Being in the oil and gas exploration and production business comes with many inherent risks. The prices of oil and natural gas are prone to massive swings, as illustrated by Brent crude oil's movement from over $140 per barrel in the summer of 2008 down to below $40 by the end of that year. Hence, companies that have exposure to these volatile commodities must find a way to mitigate the risk of price fluctuations, especially in the current macroeconomic environment of tremendous uncertainty.
Most companies hedge their risks through derivative instruments like swaps and collars, often for years into the future. For instance, Linn Energy , one of the most conservatively hedged upstream companies out there, has hedged 100% of its expected oil production through 2016 and 100% of natural gas production through 2017.
Sometimes these hedges work in the company's favor and sometimes they don't. For instance, SandRidge Energy realized a total gain of nearly $194 million from its commodity derivative contracts in the three-month period ending in September of this year, while it suffered a $596 million loss in the same period last year.
Chesapeake Energy has been noticeably less conservative in its hedging strategy going into this year. Expecting a rebound in natural gas prices in the first half of the year, the company removed its hedges. Since that rebound never materialized, the company reported a larger than expected loss in the first quarter.
To take a closer look at commodity price and other risks facing Chesapeake, I created a premium research report on the beleaguered natural gas producer. Hopefully, the report will help investors get a better picture of the company's future. It includes opportunities, major risks, crucial areas to watch, and a closer look at the company's management.
The following is an excerpt from the report that addresses the biggest risks facing the company. It's just a short sample of one section, but I hope you find it useful.
In addition to the above factors, by far the biggest risk Chesapeake faces is a prolonged period of depressed commodity prices, especially natural gas prices. Even though the company is clearly gearing up for increased liquids production, natural gas still comprises 72% of its volumes of estimated proved reserves and 80% of its sales volumes. In addition, the company has tended to be lightly hedged in recent years, which exacerbates the impact of downward price movements.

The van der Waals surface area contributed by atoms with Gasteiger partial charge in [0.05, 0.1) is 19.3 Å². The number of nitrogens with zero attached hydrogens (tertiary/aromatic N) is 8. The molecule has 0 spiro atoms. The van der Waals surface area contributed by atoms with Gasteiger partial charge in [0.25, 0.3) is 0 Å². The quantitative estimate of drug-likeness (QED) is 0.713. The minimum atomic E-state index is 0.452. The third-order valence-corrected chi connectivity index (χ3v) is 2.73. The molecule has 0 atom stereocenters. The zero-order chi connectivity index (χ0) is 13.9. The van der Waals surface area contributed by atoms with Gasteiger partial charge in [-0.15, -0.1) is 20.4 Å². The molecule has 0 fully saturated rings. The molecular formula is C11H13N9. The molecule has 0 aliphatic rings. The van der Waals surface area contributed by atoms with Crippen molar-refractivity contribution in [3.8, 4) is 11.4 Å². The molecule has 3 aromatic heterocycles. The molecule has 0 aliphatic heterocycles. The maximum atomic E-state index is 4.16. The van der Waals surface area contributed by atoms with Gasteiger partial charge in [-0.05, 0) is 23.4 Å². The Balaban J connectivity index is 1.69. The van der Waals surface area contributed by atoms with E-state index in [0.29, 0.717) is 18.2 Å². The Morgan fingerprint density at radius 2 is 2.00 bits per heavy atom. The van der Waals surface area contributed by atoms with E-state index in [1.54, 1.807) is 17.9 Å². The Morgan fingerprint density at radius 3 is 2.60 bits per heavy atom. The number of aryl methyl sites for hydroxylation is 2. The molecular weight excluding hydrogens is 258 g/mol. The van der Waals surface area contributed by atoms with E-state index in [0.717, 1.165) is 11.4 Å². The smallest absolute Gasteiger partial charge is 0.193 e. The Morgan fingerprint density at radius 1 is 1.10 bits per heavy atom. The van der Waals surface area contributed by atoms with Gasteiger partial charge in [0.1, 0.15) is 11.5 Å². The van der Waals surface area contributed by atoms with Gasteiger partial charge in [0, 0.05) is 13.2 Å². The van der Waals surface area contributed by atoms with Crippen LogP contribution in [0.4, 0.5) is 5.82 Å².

The overarching theme sprouting from Chesapeake Energy is its indebtedness. If the company cannot shore up its balance sheet and is forced to cut its production schedule, then it runs the risk of losing some extremely valuable liquids-rich leaseholds. While Chesapeake has a bountiful amount of natural gas acres that are "held by production," the company still has plenty of drilling to do to turn its acres of liquids into permanent assets.
Interested in other opportunities and risks facing Chesapeake?
That was just a sample of our new premium report on Chesapeake Energy. If you're debating whether the company is a buy or sell, the report may prove to be a crucial resource. In addition to an analysis of Chesapeake's risks, areas to watch, and its management, the report comes with complementary updates and delves into upside and downside catalysts looming on the horizon. To get started, simply click here now.
The article The Biggest Risks Facing Chesapeake Energy originally appeared on Fool.com.
Fool contributor Arjun Sreekumar has no positions in the stocks mentioned above. The Motley Fool has options on Chesapeake Energy. Try any of our Foolish newsletter services free for 30 days. We Fools don't all hold the same opinions, but we all believe that considering a diverse range of insights makes us better investors. The Motley Fool has a disclosure policy.
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